A 39-year-old man has been arrested for reportedly killing around 1,000 protected birds that he planned to cook in hotpots.

The man was identified only as Wu, captured carrying two large bags filled with dead birds in the Chinese province of Zhejiang on November 7, Yahoo reported.

Wu was apprehended after authorities received a tip about illegal hunting activities at a mountain near Pingyang County in Wenzhou City, SCMP reported.

When he was arrested, cops found Wu in the possession of sound recorders, something he allegedly used to lure birds into his makeshift trap.

The 39-year-old would then bring the police to the place where he captured the protected birds. Authorities discovered more dead birds at the scene, something that Wu allegedly abandoned since he was only interested in taking live birds for consumption.

Among the birds that Wu captured include 948 sparrows and 13 babbling thrushes. The 39-year-old reportedly killed the birds with his bare hands, breaking their necks before cooking them in a hotpot.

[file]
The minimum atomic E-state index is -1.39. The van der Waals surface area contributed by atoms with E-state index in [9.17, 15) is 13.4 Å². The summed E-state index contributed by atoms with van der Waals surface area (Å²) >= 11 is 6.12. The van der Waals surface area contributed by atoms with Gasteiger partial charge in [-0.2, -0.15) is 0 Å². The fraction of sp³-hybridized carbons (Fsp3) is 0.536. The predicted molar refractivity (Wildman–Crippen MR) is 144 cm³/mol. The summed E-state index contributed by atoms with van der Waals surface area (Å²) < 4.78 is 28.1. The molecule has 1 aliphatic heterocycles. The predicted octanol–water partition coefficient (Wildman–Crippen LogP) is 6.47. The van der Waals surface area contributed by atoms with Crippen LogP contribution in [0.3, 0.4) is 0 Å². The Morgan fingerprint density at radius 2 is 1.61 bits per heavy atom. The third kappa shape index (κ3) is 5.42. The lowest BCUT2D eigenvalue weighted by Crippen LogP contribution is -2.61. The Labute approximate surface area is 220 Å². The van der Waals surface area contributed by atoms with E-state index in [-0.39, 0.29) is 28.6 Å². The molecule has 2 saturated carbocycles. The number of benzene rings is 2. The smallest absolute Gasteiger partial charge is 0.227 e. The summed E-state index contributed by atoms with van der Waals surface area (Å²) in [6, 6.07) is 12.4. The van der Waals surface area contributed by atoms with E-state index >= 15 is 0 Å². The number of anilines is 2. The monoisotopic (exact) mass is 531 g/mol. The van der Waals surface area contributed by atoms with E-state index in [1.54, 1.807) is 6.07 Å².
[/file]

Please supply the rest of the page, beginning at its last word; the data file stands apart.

Sparrows are categorized as protected animals in China and are considered important economic and scientific research value. They were nearly eradicated after Mao Zedong ordered the extermination of sparrows in the late 1950s to the early 1960s.

The same holds for babbling thrushes. They are considered a species of concern by the international community due to habitat loss.

The local Wildlife Protection Law discourages the illegal hunting of birds. For apprehended people such as Wu, offenders could face up to three years in jail for killing sparrows. Also, those caught killing babbling thrushes could face five to 10 years behind bars for killing these species.

“Wild animals live in a rather dirty, complex environment with plenty of pathogenic bacteria. So they harbor many germs,” the statement read. “Eating wild animals will increase the risks of transmission of bacteria, viruses and parasites to humans. It is estimated there are at least 250 zoonotic diseases caused by pathogens,” the Shanghai Forestry Bureau said in a statement.

birds flying birds flying [Photo by YIFEI CHEN on Unsplash] Photo by YIFEI CHEN on Unsplash